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Jean Stas

Jean Stas
Jean Stas
Born August 21, 1813 (1813-08-21)
Leuven
Died Did not recognize date. Try slightly modifying the date in the first parameter.
Nationality Belgian
Fields Chemistry
Known for Accurate determinations of atomic weights
Influences Jean-Baptiste Dumas
Notable awards Davy Medal (1885)

Jean Servais Stas (August 21, 1813 - December 13, 1891) was a Belgian analytical chemist.

Contents

  • Life and work 1
  • Honors and awards 2
  • Selected writings 3
  • See also 4
  • Further reading 5
  • References 6

Life and work

Stas was born in Leuven and trained initially as a physician. He later switched to chemistry and worked at the École Polytechnique in Paris under the direction of Jean-Baptiste Dumas. Stas and Dumas established the atomic weight of carbon by weighing a sample of the pure material, burning it in pure oxygen, and then weighing the carbon dioxide produced.

In 1840, Stas was appointed professor at the Royal Military School in Brussels. He acquired international fame by determining the atomic weights of the elements more accurately than had ever been done before, using an atomic mass of 16 for oxygen as his standard. His results disproved the hypothesis of the English physicist William Prout that all atomic weights must be integral multiples of that of hydrogen. These careful, accurate atomic weight measurements of Stas helped lay the foundation for the periodic system of elements of Dmitri Mendeleev and others.[1]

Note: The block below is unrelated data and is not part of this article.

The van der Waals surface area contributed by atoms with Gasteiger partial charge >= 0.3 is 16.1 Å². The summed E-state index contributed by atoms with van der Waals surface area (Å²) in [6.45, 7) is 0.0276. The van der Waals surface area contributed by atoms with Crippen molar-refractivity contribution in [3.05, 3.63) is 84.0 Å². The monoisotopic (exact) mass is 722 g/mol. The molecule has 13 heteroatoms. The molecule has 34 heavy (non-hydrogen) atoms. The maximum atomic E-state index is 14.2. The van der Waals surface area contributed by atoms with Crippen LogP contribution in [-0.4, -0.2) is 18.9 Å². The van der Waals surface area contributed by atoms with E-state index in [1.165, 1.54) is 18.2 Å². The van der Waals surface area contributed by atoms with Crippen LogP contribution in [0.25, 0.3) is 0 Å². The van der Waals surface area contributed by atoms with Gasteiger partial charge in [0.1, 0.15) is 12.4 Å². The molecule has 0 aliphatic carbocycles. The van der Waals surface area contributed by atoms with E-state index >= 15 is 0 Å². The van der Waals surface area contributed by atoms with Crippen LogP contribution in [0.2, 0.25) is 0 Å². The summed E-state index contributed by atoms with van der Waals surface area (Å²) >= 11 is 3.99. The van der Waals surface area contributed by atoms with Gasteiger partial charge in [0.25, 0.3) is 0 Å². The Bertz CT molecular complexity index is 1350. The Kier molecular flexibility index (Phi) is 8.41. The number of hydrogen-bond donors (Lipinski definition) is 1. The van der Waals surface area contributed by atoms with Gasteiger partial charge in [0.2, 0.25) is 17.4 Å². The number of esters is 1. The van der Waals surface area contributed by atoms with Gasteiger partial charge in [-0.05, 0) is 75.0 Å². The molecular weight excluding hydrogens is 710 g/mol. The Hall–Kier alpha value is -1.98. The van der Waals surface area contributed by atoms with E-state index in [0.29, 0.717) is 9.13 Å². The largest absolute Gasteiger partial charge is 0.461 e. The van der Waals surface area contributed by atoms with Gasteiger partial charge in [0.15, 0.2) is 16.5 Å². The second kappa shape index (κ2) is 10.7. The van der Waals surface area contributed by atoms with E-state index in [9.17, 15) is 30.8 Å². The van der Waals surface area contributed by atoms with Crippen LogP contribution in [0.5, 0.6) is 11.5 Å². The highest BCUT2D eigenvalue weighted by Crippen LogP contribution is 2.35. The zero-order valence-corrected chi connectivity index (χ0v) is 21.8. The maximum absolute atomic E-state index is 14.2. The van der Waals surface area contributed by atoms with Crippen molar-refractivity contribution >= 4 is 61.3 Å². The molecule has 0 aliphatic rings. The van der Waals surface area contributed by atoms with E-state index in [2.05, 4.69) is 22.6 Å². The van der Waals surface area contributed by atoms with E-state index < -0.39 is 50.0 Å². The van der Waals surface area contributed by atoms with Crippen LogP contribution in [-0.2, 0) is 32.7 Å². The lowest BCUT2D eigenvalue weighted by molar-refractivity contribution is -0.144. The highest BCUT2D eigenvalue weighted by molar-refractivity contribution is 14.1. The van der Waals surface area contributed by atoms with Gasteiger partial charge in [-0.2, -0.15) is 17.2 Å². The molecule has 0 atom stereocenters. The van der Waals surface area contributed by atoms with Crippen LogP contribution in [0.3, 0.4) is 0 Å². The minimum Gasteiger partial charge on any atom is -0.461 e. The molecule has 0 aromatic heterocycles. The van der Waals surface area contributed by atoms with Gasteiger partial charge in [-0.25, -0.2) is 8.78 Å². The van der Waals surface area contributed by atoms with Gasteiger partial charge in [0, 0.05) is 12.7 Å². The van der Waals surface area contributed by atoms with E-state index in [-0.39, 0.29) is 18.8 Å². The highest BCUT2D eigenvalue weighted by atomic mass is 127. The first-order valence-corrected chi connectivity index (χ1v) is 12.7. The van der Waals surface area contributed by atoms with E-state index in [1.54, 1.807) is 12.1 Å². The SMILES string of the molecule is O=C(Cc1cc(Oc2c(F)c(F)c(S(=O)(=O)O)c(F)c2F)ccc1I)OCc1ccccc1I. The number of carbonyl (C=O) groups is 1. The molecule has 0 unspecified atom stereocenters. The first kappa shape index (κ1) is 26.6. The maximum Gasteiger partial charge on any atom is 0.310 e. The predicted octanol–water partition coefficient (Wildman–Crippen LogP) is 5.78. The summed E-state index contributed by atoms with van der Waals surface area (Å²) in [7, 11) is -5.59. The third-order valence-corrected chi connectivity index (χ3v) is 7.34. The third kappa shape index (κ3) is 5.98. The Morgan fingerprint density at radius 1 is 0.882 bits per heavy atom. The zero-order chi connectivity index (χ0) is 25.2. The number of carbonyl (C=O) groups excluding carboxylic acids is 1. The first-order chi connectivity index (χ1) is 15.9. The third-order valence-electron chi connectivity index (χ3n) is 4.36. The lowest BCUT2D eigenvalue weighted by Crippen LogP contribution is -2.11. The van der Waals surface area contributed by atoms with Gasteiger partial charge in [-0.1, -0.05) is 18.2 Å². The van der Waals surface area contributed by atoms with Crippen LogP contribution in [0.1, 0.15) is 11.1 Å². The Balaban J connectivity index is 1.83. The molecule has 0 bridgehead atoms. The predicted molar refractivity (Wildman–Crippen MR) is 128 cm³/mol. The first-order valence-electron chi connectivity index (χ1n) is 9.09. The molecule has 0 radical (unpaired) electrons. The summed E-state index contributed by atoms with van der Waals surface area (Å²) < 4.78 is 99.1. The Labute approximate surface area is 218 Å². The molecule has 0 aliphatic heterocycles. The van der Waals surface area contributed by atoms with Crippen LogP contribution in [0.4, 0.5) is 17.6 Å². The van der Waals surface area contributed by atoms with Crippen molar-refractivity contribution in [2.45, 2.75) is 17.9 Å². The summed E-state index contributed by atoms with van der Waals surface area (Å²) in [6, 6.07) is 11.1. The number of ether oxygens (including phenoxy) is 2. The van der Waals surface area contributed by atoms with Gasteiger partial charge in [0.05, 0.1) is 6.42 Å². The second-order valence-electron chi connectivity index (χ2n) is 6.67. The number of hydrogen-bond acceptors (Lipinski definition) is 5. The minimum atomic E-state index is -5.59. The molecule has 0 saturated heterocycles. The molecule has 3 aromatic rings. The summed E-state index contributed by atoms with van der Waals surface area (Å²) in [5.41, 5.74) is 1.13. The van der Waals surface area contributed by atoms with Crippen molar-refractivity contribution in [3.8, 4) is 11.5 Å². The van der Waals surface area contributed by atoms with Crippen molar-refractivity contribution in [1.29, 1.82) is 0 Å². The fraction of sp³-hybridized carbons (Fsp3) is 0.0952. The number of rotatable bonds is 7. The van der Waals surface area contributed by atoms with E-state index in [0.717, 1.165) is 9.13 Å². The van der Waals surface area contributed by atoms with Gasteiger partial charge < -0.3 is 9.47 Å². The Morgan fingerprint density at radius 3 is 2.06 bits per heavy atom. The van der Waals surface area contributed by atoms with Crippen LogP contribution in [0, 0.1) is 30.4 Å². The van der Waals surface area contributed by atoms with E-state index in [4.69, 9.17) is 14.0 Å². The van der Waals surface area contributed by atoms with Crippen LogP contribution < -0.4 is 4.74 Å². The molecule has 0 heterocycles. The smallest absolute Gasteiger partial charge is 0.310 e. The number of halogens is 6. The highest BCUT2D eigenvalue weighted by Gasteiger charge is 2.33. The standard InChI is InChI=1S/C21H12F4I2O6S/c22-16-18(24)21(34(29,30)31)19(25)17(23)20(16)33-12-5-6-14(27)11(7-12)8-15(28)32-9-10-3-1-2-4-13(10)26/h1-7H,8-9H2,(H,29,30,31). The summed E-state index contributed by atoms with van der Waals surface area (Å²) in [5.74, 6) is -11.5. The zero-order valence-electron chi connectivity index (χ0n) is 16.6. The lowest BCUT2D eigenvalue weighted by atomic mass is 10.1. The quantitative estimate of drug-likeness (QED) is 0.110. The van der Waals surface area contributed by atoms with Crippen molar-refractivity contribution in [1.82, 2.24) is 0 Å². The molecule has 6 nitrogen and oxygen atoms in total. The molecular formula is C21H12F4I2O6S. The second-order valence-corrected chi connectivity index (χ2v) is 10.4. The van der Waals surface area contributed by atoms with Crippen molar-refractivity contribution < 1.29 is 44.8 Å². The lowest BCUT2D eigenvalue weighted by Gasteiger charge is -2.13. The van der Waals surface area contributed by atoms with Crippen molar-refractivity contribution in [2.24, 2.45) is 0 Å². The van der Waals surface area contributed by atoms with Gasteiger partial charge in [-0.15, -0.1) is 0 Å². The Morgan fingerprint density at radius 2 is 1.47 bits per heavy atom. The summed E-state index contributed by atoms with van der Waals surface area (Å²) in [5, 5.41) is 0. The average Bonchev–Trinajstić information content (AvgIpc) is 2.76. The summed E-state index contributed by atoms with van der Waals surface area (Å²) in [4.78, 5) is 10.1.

Following the pioneering work of Lavoisier and his statement of the conservation of mass, the prolonged and exhaustive experiments of Stas supported the strict accuracy of this law in chemical reactions,[2] even though they were carried out with other intentions. His research[3][4] indicated that in certain reactions the loss or gain could not have been more than from 2 to 4 parts in 100,000.[5] The difference in the accuracy aimed at and attained by Lavoisier on the one hand, and by Morley and Stas on the other, is enormous.[6]

In 1850 Stas gave the evidence that the Belgian Count Hippolyte Visart de Bocarmé killed his brother-in-law by poisoning with nicotine.[7]

Stas retired in 1869 because of problems with his voice caused by a throat ailment. He became commissioner of the mint, but resigned in 1872 because he disagreed with the government's monetary policy. Jean Stas died in Brussels and was buried at Leuven.

Honors and awards

Selected writings

  • Stas, Jean Servais (1894). L. W. Spring, ed. Œuvres Complètes 1. Brussels. 
  • Stas, Jean Servais (1894). J. B. Depaire, ed. Œuvres Complètes 2. Brussels. 
  • Stas, Jean Servais (1894). L. W. Spring, ed. Œuvres Complètes 3. Brussels. 

See also

Further reading

References

  1. ^ Rawson, Don C. (1974). "The process of discovery: Mendeleev and the periodic law". Annals of Science 31 (3): 181–204.  
  2. ^ Matthew Moncrieff Pattison Muir, The Elements of Chemistry (1904)
  3. ^ Nouv. Recherches sur los lois des proportions chimiques (1865) 152, 171, 189
  4. ^ "Conservation of Mass in Chemical Changes", Vol.64Journal - Chemical Society, London, Part 2 Chemical Society (Great Britain)
  5. ^ William Edwards Henderson, A Course in General Chemistry (1921)
  6. ^ Ida Freund, : an account of its method and historical development, with illustrative quotationsThe study of Chemical Composition (1904)
  7. ^ Wennig, Robert (April 2009). "Back to the roots of modern analytical toxicology: Jean Servais Stas and the Bocarmé murder case". Drug Test Anal (England) 1 (4): 153–5.  
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